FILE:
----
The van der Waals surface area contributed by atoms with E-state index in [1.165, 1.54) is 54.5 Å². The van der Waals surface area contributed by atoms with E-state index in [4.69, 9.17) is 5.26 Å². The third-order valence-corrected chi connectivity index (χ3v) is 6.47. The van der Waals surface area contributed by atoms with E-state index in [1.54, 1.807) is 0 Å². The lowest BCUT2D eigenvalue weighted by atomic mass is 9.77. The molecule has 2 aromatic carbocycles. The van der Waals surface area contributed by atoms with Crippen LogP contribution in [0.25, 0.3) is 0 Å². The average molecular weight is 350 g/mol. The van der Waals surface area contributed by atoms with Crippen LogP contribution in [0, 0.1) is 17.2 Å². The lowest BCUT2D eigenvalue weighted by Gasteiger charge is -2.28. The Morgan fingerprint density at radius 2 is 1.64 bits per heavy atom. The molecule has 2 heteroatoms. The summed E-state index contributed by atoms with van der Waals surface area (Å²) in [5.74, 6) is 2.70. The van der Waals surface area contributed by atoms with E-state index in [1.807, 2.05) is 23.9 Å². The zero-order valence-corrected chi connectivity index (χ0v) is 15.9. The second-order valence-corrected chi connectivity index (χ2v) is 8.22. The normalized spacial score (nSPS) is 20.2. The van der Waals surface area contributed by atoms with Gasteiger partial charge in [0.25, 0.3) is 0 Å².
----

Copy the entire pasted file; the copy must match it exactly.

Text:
The van der Waals surface area contributed by atoms with E-state index in [1.165, 1.54) is 54.5 Å². The van der Waals surface area contributed by atoms with E-state index in [4.69, 9.17) is 5.26 Å². The third-order valence-corrected chi connectivity index (χ3v) is 6.47. The van der Waals surface area contributed by atoms with E-state index in [1.54, 1.807) is 0 Å². The lowest BCUT2D eigenvalue weighted by atomic mass is 9.77. The molecule has 2 aromatic carbocycles. The van der Waals surface area contributed by atoms with Crippen LogP contribution in [0.25, 0.3) is 0 Å². The average molecular weight is 350 g/mol. The van der Waals surface area contributed by atoms with Crippen LogP contribution in [0, 0.1) is 17.2 Å². The lowest BCUT2D eigenvalue weighted by Gasteiger charge is -2.28. The Morgan fingerprint density at radius 2 is 1.64 bits per heavy atom. The molecule has 2 heteroatoms. The summed E-state index contributed by atoms with van der Waals surface area (Å²) in [5.74, 6) is 2.70. The van der Waals surface area contributed by atoms with E-state index in [1.807, 2.05) is 23.9 Å². The zero-order valence-corrected chi connectivity index (χ0v) is 15.9. The second-order valence-corrected chi connectivity index (χ2v) is 8.22. The normalized spacial score (nSPS) is 20.2. The van der Waals surface area contributed by atoms with Gasteiger partial charge in [0.25, 0.3) is 0 Å².